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Construction Work in the Summer: The Top Dangers
To create safer job sites, it's important for construction workers and employers in Connecticut to understand the dangers of working outdoors during summer. The top five hazards are fatigue, heat-related illness, dehydration, sun exposure and cars in roadside construction zones.
Heat-related illnesses include heat rash and heatstroke. Extended sun exposure can lead to sunburns in the short term and skin cancer in the long run. Of course, extreme heat will also lead to more fatigue. This can make workers listless, slow to react and more prone to bad judgments. Roadside construction zones are often deadly, with NIOSH stating that nearly 100 workers die every year in them.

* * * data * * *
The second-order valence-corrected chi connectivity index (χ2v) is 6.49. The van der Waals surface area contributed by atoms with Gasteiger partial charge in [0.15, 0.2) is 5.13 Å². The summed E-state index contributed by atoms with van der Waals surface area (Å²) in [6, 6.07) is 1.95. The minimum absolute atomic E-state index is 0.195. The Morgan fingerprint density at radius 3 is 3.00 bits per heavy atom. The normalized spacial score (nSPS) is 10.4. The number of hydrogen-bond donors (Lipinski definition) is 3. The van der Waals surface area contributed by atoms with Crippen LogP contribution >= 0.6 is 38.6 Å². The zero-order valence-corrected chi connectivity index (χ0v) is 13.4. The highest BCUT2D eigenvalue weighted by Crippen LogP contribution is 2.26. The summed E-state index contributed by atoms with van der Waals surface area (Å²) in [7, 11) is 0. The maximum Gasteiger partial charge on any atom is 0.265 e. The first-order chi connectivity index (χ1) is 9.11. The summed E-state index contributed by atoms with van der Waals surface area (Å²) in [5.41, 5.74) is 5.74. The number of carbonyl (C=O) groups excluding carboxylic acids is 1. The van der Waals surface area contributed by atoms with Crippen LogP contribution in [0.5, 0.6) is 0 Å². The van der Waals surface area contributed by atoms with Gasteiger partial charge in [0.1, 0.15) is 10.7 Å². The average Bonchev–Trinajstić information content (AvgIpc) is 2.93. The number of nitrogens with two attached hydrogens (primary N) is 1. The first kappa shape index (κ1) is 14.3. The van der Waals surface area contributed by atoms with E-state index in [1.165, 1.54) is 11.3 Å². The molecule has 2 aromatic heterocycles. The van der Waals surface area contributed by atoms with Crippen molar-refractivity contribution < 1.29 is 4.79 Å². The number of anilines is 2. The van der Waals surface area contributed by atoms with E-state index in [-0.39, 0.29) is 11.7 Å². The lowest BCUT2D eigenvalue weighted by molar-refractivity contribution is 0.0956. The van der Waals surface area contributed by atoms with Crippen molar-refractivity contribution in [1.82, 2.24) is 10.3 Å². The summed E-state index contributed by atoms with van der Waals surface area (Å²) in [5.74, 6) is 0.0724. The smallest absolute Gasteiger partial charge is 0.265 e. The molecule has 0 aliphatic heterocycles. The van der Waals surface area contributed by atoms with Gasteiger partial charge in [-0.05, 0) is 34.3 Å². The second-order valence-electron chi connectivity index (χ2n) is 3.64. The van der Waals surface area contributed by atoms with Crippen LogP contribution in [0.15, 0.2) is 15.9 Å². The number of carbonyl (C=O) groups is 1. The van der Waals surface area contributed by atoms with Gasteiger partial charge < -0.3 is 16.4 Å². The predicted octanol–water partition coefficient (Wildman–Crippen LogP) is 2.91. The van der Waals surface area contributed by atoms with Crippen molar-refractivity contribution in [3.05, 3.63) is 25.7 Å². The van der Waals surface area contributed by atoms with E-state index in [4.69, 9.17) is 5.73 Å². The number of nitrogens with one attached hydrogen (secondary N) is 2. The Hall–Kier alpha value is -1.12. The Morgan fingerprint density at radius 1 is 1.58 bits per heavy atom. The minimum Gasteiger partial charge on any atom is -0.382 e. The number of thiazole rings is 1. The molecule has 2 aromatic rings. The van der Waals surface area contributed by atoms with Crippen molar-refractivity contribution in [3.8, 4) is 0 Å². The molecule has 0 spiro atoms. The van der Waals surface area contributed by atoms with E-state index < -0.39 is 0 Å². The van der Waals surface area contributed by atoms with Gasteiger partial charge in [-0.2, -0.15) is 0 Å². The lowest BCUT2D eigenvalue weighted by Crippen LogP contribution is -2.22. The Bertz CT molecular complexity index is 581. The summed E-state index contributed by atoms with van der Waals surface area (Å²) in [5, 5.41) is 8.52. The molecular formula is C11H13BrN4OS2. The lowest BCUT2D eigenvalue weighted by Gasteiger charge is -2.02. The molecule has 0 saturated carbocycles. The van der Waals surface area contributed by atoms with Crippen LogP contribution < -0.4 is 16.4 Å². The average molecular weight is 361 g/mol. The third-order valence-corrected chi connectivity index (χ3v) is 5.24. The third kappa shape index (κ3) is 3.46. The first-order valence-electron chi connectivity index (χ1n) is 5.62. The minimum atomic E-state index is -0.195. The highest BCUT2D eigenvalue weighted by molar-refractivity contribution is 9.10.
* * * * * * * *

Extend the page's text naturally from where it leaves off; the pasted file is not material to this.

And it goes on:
The first steps that employers should take are more or less obvious. It's vital to provide workers with hydrating fluids. If workers are not attracted to the water, add a lemon or purchase Gatorade and other electrolytic beverages. Next, mandate rest breaks in a shaded area. Use canopies and umbrellas wherever possible.
Personal protective equipment is important as are hats and sunscreen. Workers should be cycled in and out for arduous tasks. If possible, employers can modify shifts so that employees are working primarily in the early mornings and at night. Training is a must. For example, workers should be trained to identify the signs of heat-related illness. Reduced speed limits and barriers are essential in construction zones.
In the event that someone is injured, employers may have to face a workers' compensation claim. For their part, an injured worker may want a lawyer on their case. Filing this claim is not as complicated as filing a personal injury claim, but employers retain the right to deny payment under certain circumstances. This means that a worker may need to mount an appeal. Workers' compensation covers medical expenses and includes wage replacement.